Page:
Kakadu is Australia's largest National Park. World Heritage listed in 1991 for both its rich cultural and environmental importance, it covers an area one third the size of Tasmania. Kakadu is jointly managed by Traditional Owners and Parks Australia and supports a vibrant tourist industry with hundreds of thousands of visitors each year.
Kakadu's natural wonders abound: towering sandstone escarpments, thundering waterfalls, crocodiles in silent blackwater billabongs, dense pockets of tropical rainforest and Ramsar listed wetlands alive with birds. Traditional Owners of the Kakadu region have been the area's custodians for over 40,000 years and represent the world's oldest living culture. Traditional Owners from several clans live in Kakadu and the park is home to extensive and significant rock art sites and many sacred dreaming places.
The natural beauty and living culture of Kakadu is threatened by Ranger uranium mine. The mine was forced on the Mirarr people in 1978 when the Commonwealth government overruled indigenous opposition. Energy Resources of Australia is owned by mining giant Rio Tinto and has been mining uranium at Ranger for 30 years in an area wholly surrounded by the World Heritage listed Kakadu National Park.
Lines on a map do not protect Kakadu from the impact of the toxic uranium mine, with water management posing recurring problems. Over 100,000 litres of contaminated water leak into the ground beneath the park every day and over 150 leaks spills and licence breaches have been recorded since the mine opened. In 2011 uranium processing at Ranger was suspended for six months following the tropical wet season leaving the tailings dam nearing capacity.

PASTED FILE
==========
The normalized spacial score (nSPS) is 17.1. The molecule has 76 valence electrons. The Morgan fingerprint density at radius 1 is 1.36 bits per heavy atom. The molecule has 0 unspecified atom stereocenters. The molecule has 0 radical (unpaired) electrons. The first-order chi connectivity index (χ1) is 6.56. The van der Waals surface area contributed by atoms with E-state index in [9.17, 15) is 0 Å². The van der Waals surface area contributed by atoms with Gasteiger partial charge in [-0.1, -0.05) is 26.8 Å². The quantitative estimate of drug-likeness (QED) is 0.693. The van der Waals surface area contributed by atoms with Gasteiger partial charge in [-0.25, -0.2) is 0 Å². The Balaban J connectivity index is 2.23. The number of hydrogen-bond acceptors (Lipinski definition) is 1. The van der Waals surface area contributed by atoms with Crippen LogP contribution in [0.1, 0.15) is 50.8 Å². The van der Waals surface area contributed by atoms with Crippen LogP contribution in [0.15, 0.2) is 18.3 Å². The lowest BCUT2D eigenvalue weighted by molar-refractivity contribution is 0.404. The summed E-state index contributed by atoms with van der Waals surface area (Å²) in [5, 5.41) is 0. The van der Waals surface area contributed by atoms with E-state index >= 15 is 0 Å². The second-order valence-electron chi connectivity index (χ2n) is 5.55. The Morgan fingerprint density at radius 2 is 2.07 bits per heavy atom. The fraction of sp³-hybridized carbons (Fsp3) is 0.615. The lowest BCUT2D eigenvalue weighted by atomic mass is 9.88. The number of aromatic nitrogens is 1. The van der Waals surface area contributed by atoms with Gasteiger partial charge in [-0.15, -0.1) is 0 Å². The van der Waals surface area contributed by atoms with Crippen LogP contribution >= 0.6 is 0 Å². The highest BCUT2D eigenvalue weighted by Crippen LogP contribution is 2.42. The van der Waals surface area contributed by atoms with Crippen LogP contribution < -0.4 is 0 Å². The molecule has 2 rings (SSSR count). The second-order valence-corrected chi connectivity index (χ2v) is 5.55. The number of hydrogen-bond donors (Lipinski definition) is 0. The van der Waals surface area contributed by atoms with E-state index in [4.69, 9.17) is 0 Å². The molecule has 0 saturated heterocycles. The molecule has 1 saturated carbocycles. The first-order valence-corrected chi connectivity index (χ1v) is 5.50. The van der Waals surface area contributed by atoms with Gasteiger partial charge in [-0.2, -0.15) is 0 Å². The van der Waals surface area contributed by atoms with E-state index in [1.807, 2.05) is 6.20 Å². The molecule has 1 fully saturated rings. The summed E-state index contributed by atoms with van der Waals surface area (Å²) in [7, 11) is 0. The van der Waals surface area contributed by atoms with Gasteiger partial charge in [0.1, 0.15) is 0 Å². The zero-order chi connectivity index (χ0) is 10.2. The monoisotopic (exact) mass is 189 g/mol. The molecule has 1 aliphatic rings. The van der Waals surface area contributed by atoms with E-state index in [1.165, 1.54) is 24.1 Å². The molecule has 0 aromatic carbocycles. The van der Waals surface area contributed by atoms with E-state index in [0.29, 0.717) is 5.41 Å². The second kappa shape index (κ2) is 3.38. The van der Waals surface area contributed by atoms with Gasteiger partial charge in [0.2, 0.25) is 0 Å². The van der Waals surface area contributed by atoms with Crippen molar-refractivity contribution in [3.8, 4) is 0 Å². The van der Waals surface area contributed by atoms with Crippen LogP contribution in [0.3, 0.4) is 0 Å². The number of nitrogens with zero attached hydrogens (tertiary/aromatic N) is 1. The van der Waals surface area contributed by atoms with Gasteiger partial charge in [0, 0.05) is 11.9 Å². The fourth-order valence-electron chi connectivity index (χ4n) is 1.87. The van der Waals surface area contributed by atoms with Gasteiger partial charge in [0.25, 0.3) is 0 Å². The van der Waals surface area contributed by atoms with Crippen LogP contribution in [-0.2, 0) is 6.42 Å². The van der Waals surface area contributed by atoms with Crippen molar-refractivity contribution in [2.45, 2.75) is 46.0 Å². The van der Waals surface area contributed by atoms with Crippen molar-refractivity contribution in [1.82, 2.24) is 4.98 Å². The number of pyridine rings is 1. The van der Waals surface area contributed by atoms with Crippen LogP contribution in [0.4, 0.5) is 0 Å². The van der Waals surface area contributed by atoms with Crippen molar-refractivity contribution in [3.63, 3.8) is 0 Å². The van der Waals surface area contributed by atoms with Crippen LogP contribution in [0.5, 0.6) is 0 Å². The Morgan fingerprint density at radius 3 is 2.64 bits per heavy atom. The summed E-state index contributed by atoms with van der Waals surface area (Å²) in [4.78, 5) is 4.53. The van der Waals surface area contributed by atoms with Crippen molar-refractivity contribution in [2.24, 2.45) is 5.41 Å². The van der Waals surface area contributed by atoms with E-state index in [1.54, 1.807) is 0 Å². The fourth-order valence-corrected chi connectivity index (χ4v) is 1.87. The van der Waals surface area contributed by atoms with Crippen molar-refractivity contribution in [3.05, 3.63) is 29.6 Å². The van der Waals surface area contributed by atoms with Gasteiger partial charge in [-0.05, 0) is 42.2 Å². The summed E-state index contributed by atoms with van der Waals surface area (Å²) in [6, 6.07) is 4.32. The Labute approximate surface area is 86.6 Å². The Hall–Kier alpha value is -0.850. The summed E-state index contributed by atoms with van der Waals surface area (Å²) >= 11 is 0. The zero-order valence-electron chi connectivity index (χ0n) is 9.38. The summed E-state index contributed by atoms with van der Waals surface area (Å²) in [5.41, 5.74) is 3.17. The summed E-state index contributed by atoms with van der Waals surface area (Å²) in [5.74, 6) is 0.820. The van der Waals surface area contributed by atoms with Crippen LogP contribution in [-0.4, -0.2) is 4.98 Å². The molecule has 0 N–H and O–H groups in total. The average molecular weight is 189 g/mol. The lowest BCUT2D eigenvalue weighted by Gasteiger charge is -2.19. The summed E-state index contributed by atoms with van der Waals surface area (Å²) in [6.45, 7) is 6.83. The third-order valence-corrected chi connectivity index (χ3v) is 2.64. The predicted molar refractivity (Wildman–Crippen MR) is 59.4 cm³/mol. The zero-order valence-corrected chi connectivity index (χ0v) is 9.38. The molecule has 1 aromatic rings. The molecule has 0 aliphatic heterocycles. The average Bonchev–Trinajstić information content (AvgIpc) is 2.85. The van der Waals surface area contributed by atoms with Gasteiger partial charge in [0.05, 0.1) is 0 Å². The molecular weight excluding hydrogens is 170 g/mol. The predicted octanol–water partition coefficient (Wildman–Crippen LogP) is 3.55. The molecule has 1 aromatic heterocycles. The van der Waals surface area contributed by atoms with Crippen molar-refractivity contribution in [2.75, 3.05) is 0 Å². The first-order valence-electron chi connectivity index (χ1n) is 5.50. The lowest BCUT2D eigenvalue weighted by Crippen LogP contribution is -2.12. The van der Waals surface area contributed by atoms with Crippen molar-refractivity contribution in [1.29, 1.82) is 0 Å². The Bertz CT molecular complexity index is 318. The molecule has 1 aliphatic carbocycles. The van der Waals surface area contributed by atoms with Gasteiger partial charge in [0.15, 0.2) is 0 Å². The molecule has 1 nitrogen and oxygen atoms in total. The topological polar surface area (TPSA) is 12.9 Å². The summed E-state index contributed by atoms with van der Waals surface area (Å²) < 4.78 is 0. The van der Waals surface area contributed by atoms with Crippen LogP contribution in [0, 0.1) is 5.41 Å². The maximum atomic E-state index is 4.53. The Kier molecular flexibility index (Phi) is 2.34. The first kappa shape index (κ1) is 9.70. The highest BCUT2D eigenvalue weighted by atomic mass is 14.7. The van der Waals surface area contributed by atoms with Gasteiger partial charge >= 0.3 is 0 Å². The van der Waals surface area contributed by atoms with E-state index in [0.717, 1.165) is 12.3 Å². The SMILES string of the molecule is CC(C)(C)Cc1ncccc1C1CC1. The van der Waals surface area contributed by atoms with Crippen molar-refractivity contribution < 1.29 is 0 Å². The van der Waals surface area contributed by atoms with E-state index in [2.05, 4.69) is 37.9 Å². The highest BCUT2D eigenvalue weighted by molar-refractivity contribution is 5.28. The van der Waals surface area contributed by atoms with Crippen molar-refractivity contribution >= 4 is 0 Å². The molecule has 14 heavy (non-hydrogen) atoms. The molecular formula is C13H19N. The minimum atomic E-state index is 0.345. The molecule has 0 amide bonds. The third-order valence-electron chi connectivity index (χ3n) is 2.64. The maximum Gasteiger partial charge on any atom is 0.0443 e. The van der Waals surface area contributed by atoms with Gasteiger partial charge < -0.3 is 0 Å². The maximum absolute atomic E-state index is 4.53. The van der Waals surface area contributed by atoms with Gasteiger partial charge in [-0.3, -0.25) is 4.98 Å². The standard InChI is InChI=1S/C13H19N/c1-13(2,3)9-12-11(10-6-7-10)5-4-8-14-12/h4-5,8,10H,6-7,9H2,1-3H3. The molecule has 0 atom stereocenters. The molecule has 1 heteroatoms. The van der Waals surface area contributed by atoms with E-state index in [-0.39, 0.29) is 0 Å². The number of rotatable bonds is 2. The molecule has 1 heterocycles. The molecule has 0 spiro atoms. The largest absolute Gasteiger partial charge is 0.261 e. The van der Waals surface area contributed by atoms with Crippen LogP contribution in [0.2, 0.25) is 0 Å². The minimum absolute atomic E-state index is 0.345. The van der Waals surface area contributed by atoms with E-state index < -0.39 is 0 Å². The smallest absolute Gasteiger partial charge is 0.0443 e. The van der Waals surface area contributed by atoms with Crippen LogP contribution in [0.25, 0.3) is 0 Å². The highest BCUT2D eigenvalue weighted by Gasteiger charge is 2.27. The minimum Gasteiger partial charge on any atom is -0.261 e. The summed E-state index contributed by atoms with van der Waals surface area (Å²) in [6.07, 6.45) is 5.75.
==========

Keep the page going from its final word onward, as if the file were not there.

Despite ongoing problems, aging infrastructure and a legal obligation to finish mining by 2021, ERA is considering expansion at Ranger. Construction of a tunnel for underground mining in the guise of 'exploration' has commenced without any environmental scrutiny.
This exploration is clearly the first stage of what could become a new underground mine and Environment Minister Tony Burke has responsibility to scrutinise this "nuclear action" under the Environment Protection and Biodiversity Conservation Act.
Mining at Jabiluka, also on Mirarr land surrounded by Kakadu National Park, was stopped by a huge domestic and international Mirarr-lead campaign. Two parliamentary inquiries, a high level UNESCO mission to Kakadu, resolutions of the European Parliament and the US Congress and a 5000 strong blockade brought Rio Tinto to the table. In 2005 the company signed an agreement which commits them to no mining at Jabiluka without the written consent of the Mirarr.
Mirarr Senior Traditional Owner Yvonne Margarula has recently restated her absolute opposition to Jabiluka's development and her wish to see the area incorporated into Kakadu National Park.
The Greens support the Mirarr in their continued fight to protect country and culture.
‘It is likely that the radiation problems at Fukushima are, at least in part, fuelled by uranium derived from our traditional lands. This makes us feel very sad.' Mirarr Senior Traditional Owner, Yvonne Margarula.